nvestigators of North America's biggest blackout say all
signs from a nearly completed timeline point to human errors in the
early stages in Ohio on Aug. 14 as the cause of the cascade into
They have nearly finished assembling a second-by-second
chronology composed of millions of bits of data collected from
computers, voice recorders and hundreds of sensors scattered from
Detroit through Canada into New York, officials said.
The retracing of the 600-mile electrical storm track starts at 1
p.m. on Aug. 14. Three hours passed before local problems in the
Midwest grew into a crisis that cost billions of dollars and
darkened the homes of millions of people.
Industry officials involved in the inquiry said they were not
prepared to point to a particular cause, human or technological, but
they generally voiced enthusiasm for the pace and progress of the
"We think we have the timeline nailed pretty well," said Donald
M. Benjamin, vice president of the North American Electric
Reliability Council, the industry group created after the 1965
blackout to maintain electricity flows.
"It's down to the second in terms of what happens, which
transmission paths opened, when areas became isolated," Mr. Benjamin
said. "It provides a good understanding of how the power flows."
But an expert from the federal government taking part in the
investigation was much more definitive about a probable cause,
saying all the data pointed to mistakes by people in the event's
The crucial missteps, a federal investigator working on the
analysis said last night, appear to have occurred in the handling of
an hourlong sequence of line failures and plant shutdowns preceding
the full-blown blackout, which swept parts of eight states and
eastern Canada starting around 4:10 p.m. on Aug. 14.
"Had all of the existing policies been followed, this would not
have developed into a cascading event," the investigator said. "What
we see are institutional breakdowns, not a breakdown of the system
He and other investigators declined to discuss details, but
others involved in the investigation said the timeline essentially
matched independent analyses done recently by several grid experts
The chronology also shows that by the time the problems left the
Midwest, the disruption could not be stopped from exploding through
the large portals linking that region with Canada and then with New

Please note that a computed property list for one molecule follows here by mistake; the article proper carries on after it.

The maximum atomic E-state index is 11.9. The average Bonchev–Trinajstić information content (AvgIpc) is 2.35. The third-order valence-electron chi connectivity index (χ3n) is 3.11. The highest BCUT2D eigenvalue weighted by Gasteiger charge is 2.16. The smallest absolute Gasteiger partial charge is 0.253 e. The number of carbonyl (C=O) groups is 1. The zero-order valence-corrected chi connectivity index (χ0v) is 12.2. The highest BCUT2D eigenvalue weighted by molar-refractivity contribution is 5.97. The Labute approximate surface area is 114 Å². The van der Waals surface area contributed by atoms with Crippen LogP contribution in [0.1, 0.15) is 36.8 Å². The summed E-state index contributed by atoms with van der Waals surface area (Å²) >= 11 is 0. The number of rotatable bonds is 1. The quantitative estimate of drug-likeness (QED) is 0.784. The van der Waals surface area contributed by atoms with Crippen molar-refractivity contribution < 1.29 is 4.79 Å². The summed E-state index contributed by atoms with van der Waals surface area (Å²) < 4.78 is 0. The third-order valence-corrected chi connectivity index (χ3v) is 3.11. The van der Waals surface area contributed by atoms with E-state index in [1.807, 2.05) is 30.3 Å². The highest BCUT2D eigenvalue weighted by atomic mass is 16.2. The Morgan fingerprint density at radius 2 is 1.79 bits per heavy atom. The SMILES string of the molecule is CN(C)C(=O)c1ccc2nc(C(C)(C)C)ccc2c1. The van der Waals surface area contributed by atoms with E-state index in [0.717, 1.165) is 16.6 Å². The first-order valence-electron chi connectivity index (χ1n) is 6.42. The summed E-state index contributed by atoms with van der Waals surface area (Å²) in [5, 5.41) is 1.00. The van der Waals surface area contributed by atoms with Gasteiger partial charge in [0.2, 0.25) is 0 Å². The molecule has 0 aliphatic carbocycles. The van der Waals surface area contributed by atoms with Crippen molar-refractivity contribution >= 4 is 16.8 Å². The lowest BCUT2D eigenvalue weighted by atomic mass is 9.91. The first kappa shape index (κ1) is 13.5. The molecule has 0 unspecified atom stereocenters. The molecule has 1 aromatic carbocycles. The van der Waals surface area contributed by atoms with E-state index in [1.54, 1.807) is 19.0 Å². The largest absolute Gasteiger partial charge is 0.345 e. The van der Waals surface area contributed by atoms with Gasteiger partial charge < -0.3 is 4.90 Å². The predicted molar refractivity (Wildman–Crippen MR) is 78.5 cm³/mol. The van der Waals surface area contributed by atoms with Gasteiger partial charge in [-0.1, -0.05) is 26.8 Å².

The reliability council, also called NERC, assembled the record
for its own investigation and for a task force created by the
Department of Energy and the Canadian Ministry of Natural
The findings so far will be discussed today with Spencer Abraham,
the secretary of energy.
Mr. Benjamin said utilities were still assembling records from
earlier in the morning of Aug. 14, with the goal of comprehending
what conditions existed around the electrical grid of wires and
plants before there were any signs of trouble.
Officials at the FirstEnergy
Corporation, the Ohio utility whose territory and lines have
been identified by many experts as the most likely trigger for the
event, yesterday stood by the company's contention that there were
power plant and line failures outside of its territory in the hours
before its own troubles began.
"As far back as noon, there were other generation-unit trips and
other transmission-line trips outside of our area," said Ralph
DiNicola, a spokesman for FirstEnergy. "We're certainly hopeful that
the Department of Energy and NERC are looking at all of those
Yesterday, officials from the Midwest Independent Transmission
System Operator, the group responsible for overseeing the safe flow
of electricity around the Midwest, said they remained convinced that
the group had not contributed to the cascade.
In the Northeast, officials said they were still unable to answer
some basic questions about how and why the blackout spread from the
Midwest and Ontario into New York, both across the major web of
transmission lines that cross the international border at the
Niagara River, and at a bottleneck in upstate New York that
separates the eastern part of the state from the western part.
In both places there are relays — essentially large versions of
the circuit-breakers in a household fuse box — along the lines. When
something goes wrong, the relays are supposed to trip, interrupting
the flow of current, protecting other equipment from damage and
keeping the problem from spreading.
Yet officials say many relays — which are owned by the New York
State Power Authority and Niagara Mohawk, a major upstate utility —
continued to conduct power even as the system gyrated out of